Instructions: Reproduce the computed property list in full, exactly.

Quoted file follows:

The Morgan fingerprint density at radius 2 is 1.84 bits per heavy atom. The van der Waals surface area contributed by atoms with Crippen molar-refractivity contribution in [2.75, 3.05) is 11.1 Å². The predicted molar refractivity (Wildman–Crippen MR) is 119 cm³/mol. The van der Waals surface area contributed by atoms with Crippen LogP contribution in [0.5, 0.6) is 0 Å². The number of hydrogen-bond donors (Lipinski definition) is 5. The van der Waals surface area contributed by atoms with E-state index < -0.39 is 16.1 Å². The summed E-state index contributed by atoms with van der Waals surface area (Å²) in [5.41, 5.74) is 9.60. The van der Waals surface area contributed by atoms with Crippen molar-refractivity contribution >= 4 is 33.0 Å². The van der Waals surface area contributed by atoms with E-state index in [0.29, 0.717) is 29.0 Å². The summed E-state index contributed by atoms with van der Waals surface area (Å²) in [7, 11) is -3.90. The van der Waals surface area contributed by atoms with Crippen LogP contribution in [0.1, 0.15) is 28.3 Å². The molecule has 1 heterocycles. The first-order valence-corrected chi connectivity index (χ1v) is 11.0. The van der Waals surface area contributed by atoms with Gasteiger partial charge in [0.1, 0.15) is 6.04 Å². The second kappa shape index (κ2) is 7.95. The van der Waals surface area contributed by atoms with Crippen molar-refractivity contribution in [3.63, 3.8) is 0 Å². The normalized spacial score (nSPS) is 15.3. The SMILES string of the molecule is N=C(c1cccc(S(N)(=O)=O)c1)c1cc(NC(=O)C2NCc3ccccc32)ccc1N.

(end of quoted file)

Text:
The Morgan fingerprint density at radius 2 is 1.84 bits per heavy atom. The van der Waals surface area contributed by atoms with Crippen molar-refractivity contribution in [2.75, 3.05) is 11.1 Å². The predicted molar refractivity (Wildman–Crippen MR) is 119 cm³/mol. The van der Waals surface area contributed by atoms with Crippen LogP contribution in [0.5, 0.6) is 0 Å². The number of hydrogen-bond donors (Lipinski definition) is 5. The van der Waals surface area contributed by atoms with E-state index < -0.39 is 16.1 Å². The summed E-state index contributed by atoms with van der Waals surface area (Å²) in [5.41, 5.74) is 9.60. The van der Waals surface area contributed by atoms with Crippen molar-refractivity contribution >= 4 is 33.0 Å². The van der Waals surface area contributed by atoms with E-state index in [0.29, 0.717) is 29.0 Å². The summed E-state index contributed by atoms with van der Waals surface area (Å²) in [7, 11) is -3.90. The van der Waals surface area contributed by atoms with Crippen LogP contribution in [0.1, 0.15) is 28.3 Å². The molecule has 1 heterocycles. The first-order valence-corrected chi connectivity index (χ1v) is 11.0. The van der Waals surface area contributed by atoms with Gasteiger partial charge in [0.1, 0.15) is 6.04 Å². The second kappa shape index (κ2) is 7.95. The van der Waals surface area contributed by atoms with Crippen molar-refractivity contribution in [3.63, 3.8) is 0 Å². The normalized spacial score (nSPS) is 15.3. The SMILES string of the molecule is N=C(c1cccc(S(N)(=O)=O)c1)c1cc(NC(=O)C2NCc3ccccc32)ccc1N.